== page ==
Nitroaromatic compounds pose serious threats to environmental quality. Large groundwater plumes of RDX, HMX, TNT, and DNT are associated with sources on Department of Defense (DoD) live fire ranges, as well as explosives manufacturing facilities. Development of chemical "fingerprints" for nitroaromatic compounds would allow their fate in field sites to be quantitatively and qualitatively measured, thereby providing a sound scientific and technological basis for managing site cleanup.
This project sought to build on existing knowledge of the chemical and microbiological processes that influence nitroaromatic compounds in the laboratory and at field sites. The objective was to implement a novel assay that would provide new information about relationships between attenuation and geochemical conditions that may prevail or be established at contaminated sites. The resultant information was designed to answer whether attenuation of nitroaromatics occurs and how it can be converted into an effective, reliable site-remediation technology.
The mechanisms of contaminant attenuation expected to operate naturally and in engineered settings for TNT, RDX, and HMX include microbial cometabolism and chemical processes that reduce, polymerize, and bind the contaminant. The reasons for field persistence and hence plume migration for the above 3 co-metabolized explosives is likely one or a combination of the following: toxicity; insufficient organic carbon to drive co-metabolism; insufficient carbon in sediment matrix to bind reduced products; improper redox potential to cause irreversible binding to soil; and nutrient limitations. This project focused on TNT and developed a means to characterize type and degree of TNT binding to soil organic matter. A later goal was to devise ways to engineer site conditions to enhance polymerization reactions and explain why and how nitroaromatics have attenuated naturally in some sites and persisted in others. Key assays for discerning the extent of nitroaromatic humification include High-Performance Liquid Chromatography (HPLC) analysis of the reduced monomers or oligomers, assessment of leachability from site soils, and assessment of the degree of incorporation into soil organic matter by pyrolysis Gas Chromatograph/Mass Spectrometer (GC/MS).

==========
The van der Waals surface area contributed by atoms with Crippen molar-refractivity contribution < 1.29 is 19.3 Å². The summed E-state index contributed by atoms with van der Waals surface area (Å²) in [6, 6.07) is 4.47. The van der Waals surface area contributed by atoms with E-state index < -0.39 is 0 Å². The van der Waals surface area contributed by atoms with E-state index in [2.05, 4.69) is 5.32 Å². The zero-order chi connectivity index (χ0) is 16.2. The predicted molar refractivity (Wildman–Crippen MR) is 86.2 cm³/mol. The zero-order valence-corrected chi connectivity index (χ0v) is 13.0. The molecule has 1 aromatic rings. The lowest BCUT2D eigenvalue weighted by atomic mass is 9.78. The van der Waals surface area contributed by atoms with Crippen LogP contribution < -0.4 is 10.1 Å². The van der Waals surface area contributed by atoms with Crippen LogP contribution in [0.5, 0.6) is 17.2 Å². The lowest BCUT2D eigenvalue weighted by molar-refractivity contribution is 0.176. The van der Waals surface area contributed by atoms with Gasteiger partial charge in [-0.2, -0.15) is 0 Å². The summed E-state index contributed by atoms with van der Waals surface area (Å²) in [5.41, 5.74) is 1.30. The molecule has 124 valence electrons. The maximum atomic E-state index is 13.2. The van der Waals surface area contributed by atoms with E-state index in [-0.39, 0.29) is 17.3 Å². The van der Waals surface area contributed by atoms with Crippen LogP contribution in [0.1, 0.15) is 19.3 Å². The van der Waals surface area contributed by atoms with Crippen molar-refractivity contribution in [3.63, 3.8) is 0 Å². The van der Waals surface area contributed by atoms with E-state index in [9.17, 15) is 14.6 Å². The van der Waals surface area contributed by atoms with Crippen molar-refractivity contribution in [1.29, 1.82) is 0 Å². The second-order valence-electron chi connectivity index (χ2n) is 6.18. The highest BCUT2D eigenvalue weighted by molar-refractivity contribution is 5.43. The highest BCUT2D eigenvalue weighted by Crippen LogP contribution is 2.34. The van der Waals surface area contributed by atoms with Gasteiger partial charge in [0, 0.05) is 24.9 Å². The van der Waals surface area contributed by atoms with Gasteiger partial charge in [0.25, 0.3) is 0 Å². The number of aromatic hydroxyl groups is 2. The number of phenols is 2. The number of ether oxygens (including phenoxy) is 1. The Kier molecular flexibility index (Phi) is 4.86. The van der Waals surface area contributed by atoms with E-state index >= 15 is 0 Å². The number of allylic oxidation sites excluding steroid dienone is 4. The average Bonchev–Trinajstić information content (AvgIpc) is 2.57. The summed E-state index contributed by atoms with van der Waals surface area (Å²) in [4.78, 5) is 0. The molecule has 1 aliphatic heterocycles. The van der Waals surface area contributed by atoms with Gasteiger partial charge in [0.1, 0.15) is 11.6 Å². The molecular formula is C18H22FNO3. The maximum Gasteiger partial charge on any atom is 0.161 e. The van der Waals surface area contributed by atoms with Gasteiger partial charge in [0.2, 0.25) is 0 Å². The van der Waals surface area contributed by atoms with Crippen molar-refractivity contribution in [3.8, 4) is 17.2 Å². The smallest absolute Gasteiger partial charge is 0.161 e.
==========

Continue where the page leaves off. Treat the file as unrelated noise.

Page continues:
Clear criteria do not yet exist to seek field evidence for attenuation of nitroaromatics or enhancement of the process. This project endeavored to develop attenuation criteria (i.e., chemical “fingerprints”) via a novel suite of chemical and microbiological measures applied to laboratory experiments and field samples.
The pyrolysis-GC/MS procedures successfully identified soil-bound polymeric chemicals derived from TNT in a highly contaminated soil sample from the Louisiana Army Ammunition Plant. The scientific advances of the project were published in Environmental Science & Technology (Weiss et al., 2004). Despite proof of principle, the project's technological success was limited because the analytical technique was unable to detect TNT and its derivatives in the majority of contaminated DoD soils tested. Inadequate sensitivity in the assay led to early project termination. (Project Completed - 2003)